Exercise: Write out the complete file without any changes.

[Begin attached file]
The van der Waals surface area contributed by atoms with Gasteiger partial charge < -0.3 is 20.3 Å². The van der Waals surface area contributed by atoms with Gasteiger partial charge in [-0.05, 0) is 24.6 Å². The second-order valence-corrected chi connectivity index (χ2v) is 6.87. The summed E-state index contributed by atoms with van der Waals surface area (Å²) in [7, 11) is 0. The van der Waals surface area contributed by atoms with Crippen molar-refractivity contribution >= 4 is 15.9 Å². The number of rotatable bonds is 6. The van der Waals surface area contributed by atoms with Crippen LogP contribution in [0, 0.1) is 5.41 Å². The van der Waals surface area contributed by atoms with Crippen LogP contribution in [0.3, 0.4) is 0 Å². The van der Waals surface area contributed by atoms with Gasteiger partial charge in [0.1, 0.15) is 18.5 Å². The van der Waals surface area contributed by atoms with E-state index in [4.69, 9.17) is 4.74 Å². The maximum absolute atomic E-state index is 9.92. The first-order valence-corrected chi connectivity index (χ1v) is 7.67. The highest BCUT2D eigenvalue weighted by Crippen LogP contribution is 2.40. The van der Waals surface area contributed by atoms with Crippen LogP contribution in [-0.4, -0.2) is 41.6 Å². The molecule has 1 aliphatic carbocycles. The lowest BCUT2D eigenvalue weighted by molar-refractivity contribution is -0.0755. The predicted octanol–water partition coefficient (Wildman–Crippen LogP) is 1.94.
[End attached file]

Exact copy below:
The van der Waals surface area contributed by atoms with Gasteiger partial charge < -0.3 is 20.3 Å². The van der Waals surface area contributed by atoms with Gasteiger partial charge in [-0.05, 0) is 24.6 Å². The second-order valence-corrected chi connectivity index (χ2v) is 6.87. The summed E-state index contributed by atoms with van der Waals surface area (Å²) in [7, 11) is 0. The van der Waals surface area contributed by atoms with Crippen molar-refractivity contribution >= 4 is 15.9 Å². The number of rotatable bonds is 6. The van der Waals surface area contributed by atoms with Crippen LogP contribution in [0, 0.1) is 5.41 Å². The van der Waals surface area contributed by atoms with Crippen LogP contribution in [0.3, 0.4) is 0 Å². The van der Waals surface area contributed by atoms with Gasteiger partial charge in [0.1, 0.15) is 18.5 Å². The van der Waals surface area contributed by atoms with E-state index in [4.69, 9.17) is 4.74 Å². The maximum absolute atomic E-state index is 9.92. The first-order valence-corrected chi connectivity index (χ1v) is 7.67. The highest BCUT2D eigenvalue weighted by Crippen LogP contribution is 2.40. The van der Waals surface area contributed by atoms with Crippen LogP contribution in [-0.4, -0.2) is 41.6 Å². The molecule has 1 aliphatic carbocycles. The lowest BCUT2D eigenvalue weighted by molar-refractivity contribution is -0.0755. The predicted octanol–water partition coefficient (Wildman–Crippen LogP) is 1.94.